crime

3 teens arrested for conning elderly people out of Y400 mil

33 Comments

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33 Comments
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I swear, Japanese people, due to their naivety, have to be some of the world's most prime candidates for being duped by a con....any con....

2 ( +10 / -8 )

I really wonder if these three 17 year old were really running the show? Or were they being used by someone else to do the dirty work. It sounds like a rather complicated fraud to be pulled off by three high school aged boys! How were they able to get 550 bank cards as well? Doesn't say much about Japanese bank security, does it!

15 ( +16 / -1 )

I'm sorry, I hate to blame the victims in any case, but I really don't have any compassion for the victims anymore. This scam is so old and there has been so many PSA's and media attention on this, there is simply no excuse.

0 ( +4 / -6 )

It sure says a lot about the strength (I guess) of Japanese "family values" that, if the article's suggestion that risks are increased due to fractured extended families that don't talk or see one another for several years, despite being completely shut out of their relatives lives or otherwise ignored, when they come calling for help these elderly just do what their asked and offer a helping hand. I can tell you one thing - if I went several years without talking to my parents and called up out of the blue asking for a large sum of money I would probably get hung up on. These Japanese sure show some unconditional love!

4 ( +6 / -2 )

The guys on top of the pyramid always disappear.

3 ( +5 / -2 )

Sounds like a Yakuza front and using kids so the big boys don't get caught......

4 ( +6 / -2 )

Ignorance can be cured. Stupid is forever.

0 ( +3 / -3 )

400Million yen? That seems like an unimaginable amount of money for a few teenagers to con from people. Somethings seems off and I'm taking an agreement with everyone above who thinks the boys are being used by someone/some organization.

3 ( +4 / -1 )

I was surprised at the 550 bank cards also. The banks say they are doing all they can be posting warnings not to wire funds to people you don't know. However, they allow 3 kids to open up 550 accounts without any suspicion?? The banks need to do a better job also!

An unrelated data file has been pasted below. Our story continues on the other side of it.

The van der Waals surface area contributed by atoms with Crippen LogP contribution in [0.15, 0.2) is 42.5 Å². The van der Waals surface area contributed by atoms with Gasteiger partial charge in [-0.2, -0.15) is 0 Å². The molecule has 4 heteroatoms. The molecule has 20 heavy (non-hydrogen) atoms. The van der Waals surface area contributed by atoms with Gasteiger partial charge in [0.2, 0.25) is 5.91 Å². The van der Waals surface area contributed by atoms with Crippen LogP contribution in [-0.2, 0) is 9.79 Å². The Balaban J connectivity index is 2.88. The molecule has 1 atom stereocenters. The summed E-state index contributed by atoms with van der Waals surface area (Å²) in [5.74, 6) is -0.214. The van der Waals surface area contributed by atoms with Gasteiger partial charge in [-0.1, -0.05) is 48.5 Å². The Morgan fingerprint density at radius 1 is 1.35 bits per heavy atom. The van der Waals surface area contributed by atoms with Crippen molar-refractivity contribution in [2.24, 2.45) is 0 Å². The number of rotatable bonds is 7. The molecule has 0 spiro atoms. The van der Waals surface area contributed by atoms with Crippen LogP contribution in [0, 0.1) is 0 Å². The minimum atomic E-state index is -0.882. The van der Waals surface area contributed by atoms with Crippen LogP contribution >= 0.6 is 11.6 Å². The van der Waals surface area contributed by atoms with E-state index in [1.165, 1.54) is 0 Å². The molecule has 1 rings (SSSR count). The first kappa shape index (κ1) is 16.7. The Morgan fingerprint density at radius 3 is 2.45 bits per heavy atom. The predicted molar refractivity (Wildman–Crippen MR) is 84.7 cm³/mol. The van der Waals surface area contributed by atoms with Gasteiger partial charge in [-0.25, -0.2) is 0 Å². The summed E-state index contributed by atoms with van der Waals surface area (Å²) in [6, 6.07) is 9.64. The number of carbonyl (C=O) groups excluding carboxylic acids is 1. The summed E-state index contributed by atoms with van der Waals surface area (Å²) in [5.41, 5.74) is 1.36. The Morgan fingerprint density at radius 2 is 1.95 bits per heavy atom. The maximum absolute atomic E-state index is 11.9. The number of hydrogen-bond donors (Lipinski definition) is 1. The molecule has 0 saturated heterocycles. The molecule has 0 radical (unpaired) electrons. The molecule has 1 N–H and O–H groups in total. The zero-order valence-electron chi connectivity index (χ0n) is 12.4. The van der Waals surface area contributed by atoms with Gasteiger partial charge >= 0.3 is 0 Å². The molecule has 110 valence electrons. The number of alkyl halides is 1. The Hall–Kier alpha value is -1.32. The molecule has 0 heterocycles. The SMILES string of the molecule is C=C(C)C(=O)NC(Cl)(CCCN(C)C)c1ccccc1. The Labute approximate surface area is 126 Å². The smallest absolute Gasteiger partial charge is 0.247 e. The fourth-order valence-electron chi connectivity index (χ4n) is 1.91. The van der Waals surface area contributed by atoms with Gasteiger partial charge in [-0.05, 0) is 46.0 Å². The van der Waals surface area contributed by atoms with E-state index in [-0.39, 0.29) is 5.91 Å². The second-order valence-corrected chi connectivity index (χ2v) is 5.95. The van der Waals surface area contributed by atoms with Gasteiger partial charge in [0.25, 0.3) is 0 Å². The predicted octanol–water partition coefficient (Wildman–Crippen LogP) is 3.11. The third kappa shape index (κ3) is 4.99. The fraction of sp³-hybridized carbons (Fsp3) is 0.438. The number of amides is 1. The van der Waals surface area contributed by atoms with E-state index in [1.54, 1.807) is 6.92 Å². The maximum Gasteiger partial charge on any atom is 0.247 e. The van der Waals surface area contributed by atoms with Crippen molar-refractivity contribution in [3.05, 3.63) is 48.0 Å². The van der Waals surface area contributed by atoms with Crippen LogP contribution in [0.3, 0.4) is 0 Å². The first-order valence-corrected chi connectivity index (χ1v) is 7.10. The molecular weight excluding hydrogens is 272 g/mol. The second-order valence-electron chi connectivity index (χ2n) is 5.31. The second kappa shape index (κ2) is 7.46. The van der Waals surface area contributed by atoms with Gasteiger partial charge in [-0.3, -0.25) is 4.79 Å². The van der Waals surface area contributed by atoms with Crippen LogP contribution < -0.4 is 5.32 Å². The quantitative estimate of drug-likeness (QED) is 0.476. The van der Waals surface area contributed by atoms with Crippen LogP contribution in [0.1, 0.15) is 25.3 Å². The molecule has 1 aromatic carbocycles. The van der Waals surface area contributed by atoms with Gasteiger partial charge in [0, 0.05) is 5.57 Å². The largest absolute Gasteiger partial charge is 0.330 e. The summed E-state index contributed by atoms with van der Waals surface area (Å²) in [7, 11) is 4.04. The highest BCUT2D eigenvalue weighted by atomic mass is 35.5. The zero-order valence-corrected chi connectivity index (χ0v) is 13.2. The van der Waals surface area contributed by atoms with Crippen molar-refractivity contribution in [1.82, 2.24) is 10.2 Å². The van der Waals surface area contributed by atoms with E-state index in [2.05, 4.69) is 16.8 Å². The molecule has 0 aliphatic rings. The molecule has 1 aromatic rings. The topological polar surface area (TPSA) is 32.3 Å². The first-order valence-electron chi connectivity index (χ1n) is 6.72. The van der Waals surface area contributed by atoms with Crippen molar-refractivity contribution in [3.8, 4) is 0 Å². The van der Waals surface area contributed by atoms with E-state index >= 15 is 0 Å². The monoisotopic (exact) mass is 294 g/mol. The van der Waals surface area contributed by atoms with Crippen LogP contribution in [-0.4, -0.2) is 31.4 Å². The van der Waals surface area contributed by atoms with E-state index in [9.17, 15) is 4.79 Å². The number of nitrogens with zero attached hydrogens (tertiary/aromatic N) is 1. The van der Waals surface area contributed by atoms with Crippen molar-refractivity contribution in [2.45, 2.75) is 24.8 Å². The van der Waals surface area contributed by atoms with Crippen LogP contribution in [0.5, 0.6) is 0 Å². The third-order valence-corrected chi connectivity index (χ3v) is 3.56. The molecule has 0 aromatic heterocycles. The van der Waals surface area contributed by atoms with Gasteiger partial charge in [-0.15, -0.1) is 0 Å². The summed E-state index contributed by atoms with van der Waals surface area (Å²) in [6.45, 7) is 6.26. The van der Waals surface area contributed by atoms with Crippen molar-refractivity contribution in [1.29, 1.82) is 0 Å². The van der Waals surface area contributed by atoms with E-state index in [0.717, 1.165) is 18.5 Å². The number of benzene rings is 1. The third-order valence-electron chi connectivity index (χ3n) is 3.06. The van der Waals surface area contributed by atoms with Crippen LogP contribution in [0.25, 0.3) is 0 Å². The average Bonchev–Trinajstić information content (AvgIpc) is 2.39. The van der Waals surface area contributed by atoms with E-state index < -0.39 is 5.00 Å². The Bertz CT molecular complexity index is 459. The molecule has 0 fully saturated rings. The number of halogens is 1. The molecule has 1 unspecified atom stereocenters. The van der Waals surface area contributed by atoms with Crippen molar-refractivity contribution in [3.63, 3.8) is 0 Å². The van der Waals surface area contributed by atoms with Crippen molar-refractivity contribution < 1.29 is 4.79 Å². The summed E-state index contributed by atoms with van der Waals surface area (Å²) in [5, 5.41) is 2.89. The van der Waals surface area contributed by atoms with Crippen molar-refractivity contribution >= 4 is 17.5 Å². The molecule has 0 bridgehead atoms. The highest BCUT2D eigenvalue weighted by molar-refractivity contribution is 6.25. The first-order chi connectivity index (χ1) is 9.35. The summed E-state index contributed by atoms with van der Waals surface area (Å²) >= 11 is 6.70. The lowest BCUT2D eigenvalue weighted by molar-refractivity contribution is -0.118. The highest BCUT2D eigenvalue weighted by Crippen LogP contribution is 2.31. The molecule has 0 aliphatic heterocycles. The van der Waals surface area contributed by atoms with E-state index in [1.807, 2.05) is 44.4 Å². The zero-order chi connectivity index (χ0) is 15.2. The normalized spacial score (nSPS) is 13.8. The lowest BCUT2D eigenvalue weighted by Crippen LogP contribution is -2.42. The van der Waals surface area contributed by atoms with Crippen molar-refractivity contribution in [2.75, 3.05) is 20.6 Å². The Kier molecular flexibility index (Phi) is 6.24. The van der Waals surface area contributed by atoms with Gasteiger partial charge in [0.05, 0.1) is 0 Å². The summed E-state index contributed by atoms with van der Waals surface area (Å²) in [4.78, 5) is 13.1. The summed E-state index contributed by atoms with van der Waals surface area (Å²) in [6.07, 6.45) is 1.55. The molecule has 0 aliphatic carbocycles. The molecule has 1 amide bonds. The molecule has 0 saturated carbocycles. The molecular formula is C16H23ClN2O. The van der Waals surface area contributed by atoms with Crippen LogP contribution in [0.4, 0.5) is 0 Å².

5 ( +6 / -1 )

In North America apparently the most common word for this is "grandparent scam," also sometimes "granny scam" or "emergency scam."

Here is a link to an FBI website alerting people to the dangers of this crime, "The Grandparent Scam – Don't Let It Happen to You". http://www.fbi.gov/news/stories/2012/april/grandparent_040212

3 ( +5 / -2 )

Despite repeated police campaigns, an astonishing number of people fall for the trick every year in Japan and elsewhere.

and "elsewhere" ? Are they being tricked in other countries too ? Or do they mean some "parents" are living overseas ?

0 ( +3 / -3 )

They are minors, can't get charged, arrest their boss !!

0 ( +2 / -2 )

How`d they get all those cards????

-1 ( +0 / -1 )

550 bank accounts?!?! holy smokes. logistically, they would have had to visit every small town in japan with a local bank and opened an account there. that's a lot of small towns they visited!

0 ( +0 / -0 )

Maybe the 550 bank account cards were created by the original bank account holder to be given to the con artists. "I'm going to send you a bank card, grandson. Take as much money as you need."

It would be interested to hear an audio clip of the con artists at work. I'd personally like to hear their convincing tone and persuasive story, but I'm sure the police could make use of it as well.

0 ( +0 / -0 )

I swear, Japanese people, due to their naivety, have to be some of the world's most prime candidates for being duped by a con....any con....

This is happening all over the World. It may not be the money transfer scheme but every country has con artists duping elderly people.

0 ( +1 / -2 )

Change the laws and prosecute them as adults retroactively.

-1 ( +1 / -2 )

550 bank accounts because their yak boss' set it all up.

0 ( +0 / -0 )

Japanese have to get better at talking to each other. It's great to help out your kids, but wouldn't most parents want to talk to their kids first and find out whether paying money is the best solution?

I have sympathy for the victims and would love to be the one to dish out punishment to the criminals. But, the problem here again is Japanese culture. The idea that a problem is solved quickly by handing over money needs to be examined.

3 ( +5 / -2 )

Still its pretty abhorrent that teens would take advantage of older folk like that. Low morals in today's youths.

1 ( +3 / -2 )

Nikkeiboy, bank should be held accountable!

-1 ( +0 / -1 )

They just didn't know when to stop. They could have retired.

0 ( +0 / -0 )

After all the focus on this kind of thing I'm finding it harder and harder to sympathize with the victims. These scammers operate out of regular offices, many times they don't really hide their profession that well either. Certainly not much being done to keep off the streets. But if hundreds of people and entire companies can make millions (of yen) just calling people up and asking them to give them money, then they aren't really the problem.